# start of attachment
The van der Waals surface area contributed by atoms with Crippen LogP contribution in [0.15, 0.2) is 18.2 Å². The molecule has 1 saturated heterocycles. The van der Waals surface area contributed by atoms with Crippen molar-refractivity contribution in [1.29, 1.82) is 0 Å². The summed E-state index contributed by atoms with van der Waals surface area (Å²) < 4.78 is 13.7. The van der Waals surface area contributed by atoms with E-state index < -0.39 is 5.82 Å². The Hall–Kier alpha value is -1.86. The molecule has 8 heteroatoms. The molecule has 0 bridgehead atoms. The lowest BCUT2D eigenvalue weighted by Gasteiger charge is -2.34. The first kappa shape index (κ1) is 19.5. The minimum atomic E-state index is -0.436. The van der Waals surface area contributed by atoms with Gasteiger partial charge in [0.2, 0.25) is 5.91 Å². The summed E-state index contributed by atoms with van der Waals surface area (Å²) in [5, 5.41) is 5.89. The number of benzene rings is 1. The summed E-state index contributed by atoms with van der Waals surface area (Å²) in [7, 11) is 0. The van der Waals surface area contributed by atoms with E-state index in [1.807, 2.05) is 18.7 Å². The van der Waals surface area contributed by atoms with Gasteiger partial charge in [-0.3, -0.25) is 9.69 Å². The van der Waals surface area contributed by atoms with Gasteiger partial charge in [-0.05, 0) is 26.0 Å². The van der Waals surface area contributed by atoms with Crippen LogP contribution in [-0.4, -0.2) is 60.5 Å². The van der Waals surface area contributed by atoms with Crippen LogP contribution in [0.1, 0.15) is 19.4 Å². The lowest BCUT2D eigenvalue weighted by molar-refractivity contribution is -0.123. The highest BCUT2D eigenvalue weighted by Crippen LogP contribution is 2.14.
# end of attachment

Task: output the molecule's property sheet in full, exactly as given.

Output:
The van der Waals surface area contributed by atoms with Crippen LogP contribution in [0.15, 0.2) is 18.2 Å². The molecule has 1 saturated heterocycles. The van der Waals surface area contributed by atoms with Crippen molar-refractivity contribution in [1.29, 1.82) is 0 Å². The summed E-state index contributed by atoms with van der Waals surface area (Å²) < 4.78 is 13.7. The van der Waals surface area contributed by atoms with E-state index < -0.39 is 5.82 Å². The Hall–Kier alpha value is -1.86. The molecule has 8 heteroatoms. The molecule has 0 bridgehead atoms. The lowest BCUT2D eigenvalue weighted by Gasteiger charge is -2.34. The first kappa shape index (κ1) is 19.5. The minimum atomic E-state index is -0.436. The van der Waals surface area contributed by atoms with Gasteiger partial charge in [0.2, 0.25) is 5.91 Å². The summed E-state index contributed by atoms with van der Waals surface area (Å²) in [5, 5.41) is 5.89. The number of benzene rings is 1. The summed E-state index contributed by atoms with van der Waals surface area (Å²) in [7, 11) is 0. The van der Waals surface area contributed by atoms with E-state index in [1.807, 2.05) is 18.7 Å². The van der Waals surface area contributed by atoms with Gasteiger partial charge in [-0.3, -0.25) is 9.69 Å². The van der Waals surface area contributed by atoms with Gasteiger partial charge in [-0.05, 0) is 26.0 Å². The van der Waals surface area contributed by atoms with Crippen LogP contribution in [-0.4, -0.2) is 60.5 Å². The van der Waals surface area contributed by atoms with Crippen LogP contribution in [0.1, 0.15) is 19.4 Å². The lowest BCUT2D eigenvalue weighted by molar-refractivity contribution is -0.123. The highest BCUT2D eigenvalue weighted by Crippen LogP contribution is 2.14.